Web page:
General Motor Corp. President and CEO Fritz Henderson says recent media speculation over killing the Pontiac and GMC marques runs counter to the auto maker’s intentions to maintain four core brands, while also confirming a push to accelerate a reduction in the company’s dealer network.
GM said in its Feb. 17 viability plan to the U.S. Treasury Dept. it wants to eliminate 2,000 dealers by 2013 timetable. But those plans have been sped up, he adds.
“The conclusions reached with (President Obama’s) task force was that plan was not sufficient in speed,” Henderson says in conference call with journalists today.
“We’re in dialogue with our dealers over what is the right way to do that and how do we do this in an appropriate way,” he adds. “Work is under way as we speak.”
The GM officials characterize today’s press conference as one of several planned as it works simultaneously to formulate a restructuring plan and prepare for a potential bankruptcy by June 1.
News reports surfaced earlier this week GM has appealed to 1,700 dealers to commit by June 1 to closing their stores at a future date.
GM currently has 6,177 dealers, having trimmed 201 retailers in the year’s first three months due to consolidation or businesses going belly up in the weak economy. The auto maker cut roughly 400 dealers last year and ultimately wants to get to about 4,100 locations.
Speculation also rose this week over GM possibly axing its Pontiac and GMC brands, in addition to trying to sell Hummer and Saturn and transform Saab into a salable entity – leaving just Chevrolet, Buick and Cadillac as core brands.
“I’ve seen lots of speculation about a fundamental change in our brand strategy, and it’s just that – speculation,” Henderson says.
“What we’re simply doing is taking apart our strategy and then rebuilding it to make sure we have the best chance of being successful and profitable with our four core brands. We believe a 4-core-brand strategy (Chevy, Cadillac, GMC and Buick) is the way to go to market.”
GM will receive final bids next week from three unidentified parties for the Hummer luxury SUV brand, Henderson says, adding he expects to announce whether a deal will go through by the end of May.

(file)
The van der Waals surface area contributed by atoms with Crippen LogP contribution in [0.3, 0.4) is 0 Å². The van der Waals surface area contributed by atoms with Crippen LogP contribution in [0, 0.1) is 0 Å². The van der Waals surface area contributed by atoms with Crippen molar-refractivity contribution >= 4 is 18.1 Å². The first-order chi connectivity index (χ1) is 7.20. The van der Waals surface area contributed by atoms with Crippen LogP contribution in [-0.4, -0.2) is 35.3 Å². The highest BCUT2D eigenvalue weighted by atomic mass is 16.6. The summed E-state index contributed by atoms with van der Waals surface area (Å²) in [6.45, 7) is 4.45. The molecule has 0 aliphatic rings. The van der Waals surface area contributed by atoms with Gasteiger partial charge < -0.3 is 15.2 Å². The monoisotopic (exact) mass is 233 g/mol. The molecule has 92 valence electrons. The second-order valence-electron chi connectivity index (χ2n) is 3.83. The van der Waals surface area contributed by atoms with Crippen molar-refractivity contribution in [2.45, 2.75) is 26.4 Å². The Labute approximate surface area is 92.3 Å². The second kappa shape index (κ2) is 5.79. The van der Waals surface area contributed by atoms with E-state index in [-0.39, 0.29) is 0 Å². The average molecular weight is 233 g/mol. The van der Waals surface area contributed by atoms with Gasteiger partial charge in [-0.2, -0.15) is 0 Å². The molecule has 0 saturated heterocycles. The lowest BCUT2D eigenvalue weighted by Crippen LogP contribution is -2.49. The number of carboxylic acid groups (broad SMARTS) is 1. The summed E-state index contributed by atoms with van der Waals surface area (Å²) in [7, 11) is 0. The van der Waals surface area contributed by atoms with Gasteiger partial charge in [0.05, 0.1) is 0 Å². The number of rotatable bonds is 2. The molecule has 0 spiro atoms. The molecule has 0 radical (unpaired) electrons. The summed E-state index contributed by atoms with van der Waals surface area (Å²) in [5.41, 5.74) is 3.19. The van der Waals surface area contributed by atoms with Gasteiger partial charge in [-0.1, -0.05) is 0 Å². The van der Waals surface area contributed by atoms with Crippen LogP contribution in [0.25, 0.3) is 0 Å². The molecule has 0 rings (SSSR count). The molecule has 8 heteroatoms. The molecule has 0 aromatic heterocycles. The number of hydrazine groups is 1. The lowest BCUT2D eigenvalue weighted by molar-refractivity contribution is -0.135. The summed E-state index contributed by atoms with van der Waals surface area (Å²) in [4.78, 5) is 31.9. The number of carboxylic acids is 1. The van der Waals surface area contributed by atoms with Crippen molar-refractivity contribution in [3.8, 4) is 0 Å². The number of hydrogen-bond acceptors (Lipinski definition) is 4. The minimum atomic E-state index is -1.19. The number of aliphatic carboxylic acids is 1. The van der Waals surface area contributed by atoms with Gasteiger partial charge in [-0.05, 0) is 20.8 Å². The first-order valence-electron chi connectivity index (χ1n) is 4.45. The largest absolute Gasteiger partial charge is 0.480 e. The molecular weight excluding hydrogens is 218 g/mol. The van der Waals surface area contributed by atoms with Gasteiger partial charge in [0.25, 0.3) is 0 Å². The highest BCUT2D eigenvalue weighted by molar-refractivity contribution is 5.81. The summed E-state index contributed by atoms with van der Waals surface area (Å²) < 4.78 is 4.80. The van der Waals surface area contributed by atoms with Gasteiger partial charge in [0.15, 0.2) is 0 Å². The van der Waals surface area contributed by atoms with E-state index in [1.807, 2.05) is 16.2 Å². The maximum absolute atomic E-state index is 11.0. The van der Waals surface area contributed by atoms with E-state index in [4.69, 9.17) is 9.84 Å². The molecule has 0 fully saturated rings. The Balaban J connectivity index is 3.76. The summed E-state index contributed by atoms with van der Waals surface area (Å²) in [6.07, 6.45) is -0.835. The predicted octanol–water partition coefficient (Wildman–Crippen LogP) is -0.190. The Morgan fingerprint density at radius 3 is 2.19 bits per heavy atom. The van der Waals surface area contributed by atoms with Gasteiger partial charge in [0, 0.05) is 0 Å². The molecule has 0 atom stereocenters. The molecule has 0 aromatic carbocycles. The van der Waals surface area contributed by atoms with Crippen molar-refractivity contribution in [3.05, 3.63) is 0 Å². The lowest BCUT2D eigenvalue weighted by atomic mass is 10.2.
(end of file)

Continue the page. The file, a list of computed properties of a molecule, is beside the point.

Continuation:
Henderson also confirms talks with Tolesto Ventures, an investor group that revealed earlier this week its desire to buy the Saturn brand and its distribution network. Tolesto includes the private-equity firm Black Oak Partners LLC and a number of Saturn dealers.
Saab has interested suitors, as well, he says, and talks continue with one party over the sale of a GM transmission plant in Strasbourg, France.
However, the auto maker has taken ACDelco, its service-parts organization, off the table. Henderson says due to the tight credit markets, bids for the unit have come in under GM’s requirements. “So we’re going to run it, we’re going to grow it. It’s highly profitable.”
Henderson insists GM does not have a timetable for a possible bankruptcy but reiterates the probability of a Chapter 11 filing still exists.
“We have (bankruptcy) contingency planning under way in detail,” he says, noting the auto maker would complete agreements with key stakeholders prior to a Chapter 11 filing so it could move as quickly as possible through the court proceeding, perhaps as fast as one month.
“Our preference remains to accomplish this out of bankruptcy,” Henderson says. “We have until June 1. It’s pretty simple. If we can’t accomplish it outside of a bankruptcy by June 1, we would do it inside of a bankruptcy.”
However, Douglas Bernstein, a managing partner in the bankruptcy unit of Plunkett Cooney PC in Bloomfield Hills, MI, casts doubt over a so-called “prepackaged,” or “quick-rinse bankruptcy” for GM, as speculated by the media.
He cites UAL Corp., parent of United Airlines, which in 2002 saw 729 pleadings filed in the first three weeks of its bankruptcy proceeding. The company emerged in 2006, but the final plea was filed earlier this week.
“A GM bankruptcy in and out in two weeks? That’s ludicrous,” he says. “I would think the stakeholders would certainly want a judge to take some period of time to consider all the issues and make thoughtful decisions.”
Henderson says he expects the auto maker to draw additional government loans in the second quarter to firm up its liquidity. GM’s Feb. 17 viability plan calls for it to receive $4.6 billion during the period, taking its total draw on taxpayer loans since the start of the year to $18 billion.
Meanwhile, the auto maker continues to negotiate terms of a debt-for-equity swap with bondholders carrying some $28 billion in GM debt, as well trading equity in the company for a big chunk of the $20 billion health-care trust for United Auto Workers union retirees it must begin funding.
The talks are progressing, Henderson reports, but both the union and bondholders are awaiting details of GM’s new restructuring plan.
“They, like everybody, (are) waiting to see what our plan looks like, so they can know what their recoveries will be,” Henderson says. “A lot has to happen in the next couple of weeks.”